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When to Seek Medical Care

 Call 911 or go to the nearest emergency room if you have a sore throat accompanied by any of the following signs and symptoms:

  • Muffled voice
  • Swallowing problems
  • Difficulty speaking
  • Fast heartbeat
  • Irritability
  • Bluish skin
  • Respiratory distress characterized by drooling, shortness of breath, rapid shallow breathing, very ill-looking appearance, upright posturing with tendency to lean forward, and stridor (high-pitched sound when breathing in)

Epiglottitis is a medical emergency. Someone who is suspected of having epiglottitis should be taken to the hospital immediately. Try to keep the person as calm and comfortable as possible. Make no attempt at home to inspect the throat of a person suspected of having epiglottitis. This can cause the windpipe and surrounding tissues to close and an irregular heart beat, which can lead to respiratory and/or cardiac arrest (stopping of breathing and/or heart) and death.


Exams and Tests

  • The doctor may perform x-rays or simply look at the epiglottis and the windpipe by laryngoscopy.
    • The doctor may find that the pharynx is inflamed with a beefy cherry-red, stiff, and swollen epiglottis.
    • Because manipulation of the epiglottis may result in sudden fatal airway obstruction and because irregular slow heart rates have occurred with attempts at intubation (putting a tube down the throat and placing the person on a machine that helps with breathing), the doctor will likely use the controlled environment of an operating room or intensive care unit to see the throat structures.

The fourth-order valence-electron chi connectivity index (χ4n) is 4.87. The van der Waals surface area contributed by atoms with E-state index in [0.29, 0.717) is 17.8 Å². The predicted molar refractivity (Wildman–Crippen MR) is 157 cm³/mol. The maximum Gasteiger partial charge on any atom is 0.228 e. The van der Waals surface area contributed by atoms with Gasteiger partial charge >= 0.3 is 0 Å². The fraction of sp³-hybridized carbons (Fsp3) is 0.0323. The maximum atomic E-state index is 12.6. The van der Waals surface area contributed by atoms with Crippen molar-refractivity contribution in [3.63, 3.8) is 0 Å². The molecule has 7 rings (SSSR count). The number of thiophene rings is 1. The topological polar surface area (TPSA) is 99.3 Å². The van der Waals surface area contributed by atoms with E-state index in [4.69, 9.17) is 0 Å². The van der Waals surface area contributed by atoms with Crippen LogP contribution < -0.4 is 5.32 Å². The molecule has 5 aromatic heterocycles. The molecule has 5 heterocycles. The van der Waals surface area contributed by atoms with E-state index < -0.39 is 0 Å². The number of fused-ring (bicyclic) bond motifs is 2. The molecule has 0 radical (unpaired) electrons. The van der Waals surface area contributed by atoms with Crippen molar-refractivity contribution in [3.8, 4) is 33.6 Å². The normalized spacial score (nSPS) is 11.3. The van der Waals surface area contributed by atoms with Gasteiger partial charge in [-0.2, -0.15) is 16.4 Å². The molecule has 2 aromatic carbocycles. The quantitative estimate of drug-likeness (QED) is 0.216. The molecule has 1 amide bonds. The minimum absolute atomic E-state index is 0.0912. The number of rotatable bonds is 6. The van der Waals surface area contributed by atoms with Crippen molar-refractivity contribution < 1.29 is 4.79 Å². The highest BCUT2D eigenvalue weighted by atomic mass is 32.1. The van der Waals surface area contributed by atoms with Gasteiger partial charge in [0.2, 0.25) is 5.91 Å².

• Other laboratory tests may include the following:
    • Blood tests to look for infection or inflammation
    • Arterial blood gas, which measures oxygenation of the blood
    • Blood cultures (blood samples that may grow bacteria), which can indicate the cause of the epiglottitis
    • Other immunologic tests looking for antibodies to specific bacteria or viruses

These laboratory tests may not be useful in diagnosing epiglottitis until the person is stable. Also, the anxiety from having blood drawn or cultures taken from the throat may cause the unstable epiglottis to close off, completely obstructing the airway and creating an emergency with only a few minutes to correct.

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